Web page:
Section: New Results

Linking Homology and Function for Algal Desaturases

Polyunsaturated fatty acids (PUFA) such as Omega-3 that are essential for human health cannot be synthesized by the human body and must be acquired through the consumption of certains foods, such as oily fish, that are becoming increasing difficult to produce sustainably. However, fish do not produce them either: their role is to concentrate PUFA through the food chain. There is consequently considerable interest in producing these essential nutriments directly, through the cultivation of domesticated strains of naturally occurring or of engineered strains of green algae.

Ultimately, polyunsaturated fatty acids are produced by molecular machines called desaturases. While desaturases are abundant in all branches of life, the link between gene sequence and the precise activity of the corresponding enzyme is poorly understood. The particular challenge is that, while the catalytic active site is well conserved, the features that recognize the substrate and that determine the regiospecificity of the enzyme are not. In order to produce specific PUFA at industrial scale, it is necessary to develop efficient tools for high-throughput identification of candidate genes in algal species, and precise models for designing desaturases through synthetic biology.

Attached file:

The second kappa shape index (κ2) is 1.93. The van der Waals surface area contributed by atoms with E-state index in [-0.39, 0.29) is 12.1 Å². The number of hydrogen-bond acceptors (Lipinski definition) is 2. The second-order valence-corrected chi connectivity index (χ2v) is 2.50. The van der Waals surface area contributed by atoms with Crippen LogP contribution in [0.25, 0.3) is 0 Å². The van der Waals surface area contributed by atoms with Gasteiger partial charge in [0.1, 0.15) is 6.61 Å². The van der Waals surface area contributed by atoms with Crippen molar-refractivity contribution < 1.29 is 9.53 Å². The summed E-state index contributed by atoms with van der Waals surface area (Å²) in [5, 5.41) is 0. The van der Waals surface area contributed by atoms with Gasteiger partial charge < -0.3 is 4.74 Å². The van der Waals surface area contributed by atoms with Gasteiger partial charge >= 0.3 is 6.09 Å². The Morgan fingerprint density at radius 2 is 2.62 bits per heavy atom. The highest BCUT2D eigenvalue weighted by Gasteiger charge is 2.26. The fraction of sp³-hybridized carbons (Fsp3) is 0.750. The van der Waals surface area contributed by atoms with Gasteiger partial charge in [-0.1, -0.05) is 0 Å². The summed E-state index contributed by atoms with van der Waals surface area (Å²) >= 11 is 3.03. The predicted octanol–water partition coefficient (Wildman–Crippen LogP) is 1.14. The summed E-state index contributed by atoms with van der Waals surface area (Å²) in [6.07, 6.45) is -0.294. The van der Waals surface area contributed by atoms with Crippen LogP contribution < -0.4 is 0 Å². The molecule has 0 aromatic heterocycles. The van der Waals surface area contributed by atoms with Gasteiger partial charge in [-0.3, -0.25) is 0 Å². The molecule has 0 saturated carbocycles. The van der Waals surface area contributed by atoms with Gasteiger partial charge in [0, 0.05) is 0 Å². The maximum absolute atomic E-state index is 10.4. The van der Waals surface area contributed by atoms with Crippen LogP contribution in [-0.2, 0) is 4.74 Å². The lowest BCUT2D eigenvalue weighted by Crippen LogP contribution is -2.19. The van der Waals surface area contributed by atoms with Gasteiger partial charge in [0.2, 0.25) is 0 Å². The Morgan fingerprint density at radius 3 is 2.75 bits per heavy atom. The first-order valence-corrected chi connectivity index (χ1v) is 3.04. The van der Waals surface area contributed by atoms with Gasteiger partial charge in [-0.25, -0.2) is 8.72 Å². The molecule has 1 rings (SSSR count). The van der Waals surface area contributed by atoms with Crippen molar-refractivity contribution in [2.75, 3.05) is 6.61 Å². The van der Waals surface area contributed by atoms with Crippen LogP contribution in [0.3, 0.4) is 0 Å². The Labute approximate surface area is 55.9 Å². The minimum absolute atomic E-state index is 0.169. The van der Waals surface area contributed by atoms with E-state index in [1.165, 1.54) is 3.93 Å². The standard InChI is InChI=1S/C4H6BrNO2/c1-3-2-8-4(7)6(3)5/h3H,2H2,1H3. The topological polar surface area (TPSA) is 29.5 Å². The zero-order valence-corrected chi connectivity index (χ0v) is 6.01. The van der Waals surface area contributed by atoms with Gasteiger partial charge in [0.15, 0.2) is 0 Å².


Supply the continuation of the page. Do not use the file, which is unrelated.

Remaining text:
In collaboration with the LBM (UMR 5200 CNRS) and with the support of the Inria Project Lab *In silico algae*, we used a core collection of thirteen desaturases from Osteococcus tauri to explore the link between homology and function in 23 species ([9]). The study reinforced our understanding of the evolutionary conservation of desaturases and confirmed the identification of substrate and regio- specificity through graph neighborhoods. We were further able to extend the identification of PPR motifs correlated with specificity. This work is ongoing. Since most of the pertinent desaturases are membrane bound, the prediction of protein structure has proved perilous, but we are hopeful that future work will allow us to use structure-inspired prediction to narrow in on the sites responsible for specificity despite their poor sequence conservation.